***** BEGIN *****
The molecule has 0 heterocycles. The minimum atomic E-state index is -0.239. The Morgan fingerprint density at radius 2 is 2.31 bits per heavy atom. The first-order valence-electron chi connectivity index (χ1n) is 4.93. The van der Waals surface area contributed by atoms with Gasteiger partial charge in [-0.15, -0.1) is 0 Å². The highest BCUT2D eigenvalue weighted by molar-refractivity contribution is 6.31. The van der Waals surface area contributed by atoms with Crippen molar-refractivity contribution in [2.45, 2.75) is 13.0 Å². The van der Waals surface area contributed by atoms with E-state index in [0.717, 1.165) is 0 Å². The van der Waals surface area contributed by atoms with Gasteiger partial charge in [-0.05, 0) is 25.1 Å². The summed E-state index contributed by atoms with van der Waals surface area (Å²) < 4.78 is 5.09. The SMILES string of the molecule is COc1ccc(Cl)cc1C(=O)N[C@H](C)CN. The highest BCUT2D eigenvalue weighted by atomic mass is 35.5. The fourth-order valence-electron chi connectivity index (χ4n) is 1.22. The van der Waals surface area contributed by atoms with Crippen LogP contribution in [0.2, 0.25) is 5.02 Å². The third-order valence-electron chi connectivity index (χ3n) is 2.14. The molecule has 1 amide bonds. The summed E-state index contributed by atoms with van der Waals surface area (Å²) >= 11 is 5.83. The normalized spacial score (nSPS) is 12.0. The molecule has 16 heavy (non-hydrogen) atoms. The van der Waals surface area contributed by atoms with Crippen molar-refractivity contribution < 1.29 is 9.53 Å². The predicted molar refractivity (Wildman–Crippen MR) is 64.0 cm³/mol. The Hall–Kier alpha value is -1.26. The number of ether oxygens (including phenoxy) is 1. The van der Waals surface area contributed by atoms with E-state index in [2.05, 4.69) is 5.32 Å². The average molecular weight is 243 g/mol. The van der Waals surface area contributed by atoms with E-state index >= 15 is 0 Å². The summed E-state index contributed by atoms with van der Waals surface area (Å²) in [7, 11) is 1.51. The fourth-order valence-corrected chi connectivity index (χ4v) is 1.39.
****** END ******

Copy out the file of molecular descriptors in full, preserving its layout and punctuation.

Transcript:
The molecule has 0 heterocycles. The minimum atomic E-state index is -0.239. The Morgan fingerprint density at radius 2 is 2.31 bits per heavy atom. The first-order valence-electron chi connectivity index (χ1n) is 4.93. The van der Waals surface area contributed by atoms with Gasteiger partial charge in [-0.15, -0.1) is 0 Å². The highest BCUT2D eigenvalue weighted by molar-refractivity contribution is 6.31. The van der Waals surface area contributed by atoms with Crippen molar-refractivity contribution in [2.45, 2.75) is 13.0 Å². The van der Waals surface area contributed by atoms with E-state index in [0.717, 1.165) is 0 Å². The van der Waals surface area contributed by atoms with Gasteiger partial charge in [-0.05, 0) is 25.1 Å². The summed E-state index contributed by atoms with van der Waals surface area (Å²) < 4.78 is 5.09. The SMILES string of the molecule is COc1ccc(Cl)cc1C(=O)N[C@H](C)CN. The highest BCUT2D eigenvalue weighted by atomic mass is 35.5. The fourth-order valence-electron chi connectivity index (χ4n) is 1.22. The van der Waals surface area contributed by atoms with Crippen LogP contribution in [0.2, 0.25) is 5.02 Å². The third-order valence-electron chi connectivity index (χ3n) is 2.14. The molecule has 1 amide bonds. The summed E-state index contributed by atoms with van der Waals surface area (Å²) >= 11 is 5.83. The normalized spacial score (nSPS) is 12.0. The molecule has 16 heavy (non-hydrogen) atoms. The van der Waals surface area contributed by atoms with Crippen molar-refractivity contribution < 1.29 is 9.53 Å². The predicted molar refractivity (Wildman–Crippen MR) is 64.0 cm³/mol. The Hall–Kier alpha value is -1.26. The number of ether oxygens (including phenoxy) is 1. The van der Waals surface area contributed by atoms with E-state index in [2.05, 4.69) is 5.32 Å². The average molecular weight is 243 g/mol. The van der Waals surface area contributed by atoms with E-state index >= 15 is 0 Å². The summed E-state index contributed by atoms with van der Waals surface area (Å²) in [7, 11) is 1.51. The fourth-order valence-corrected chi connectivity index (χ4v) is 1.39.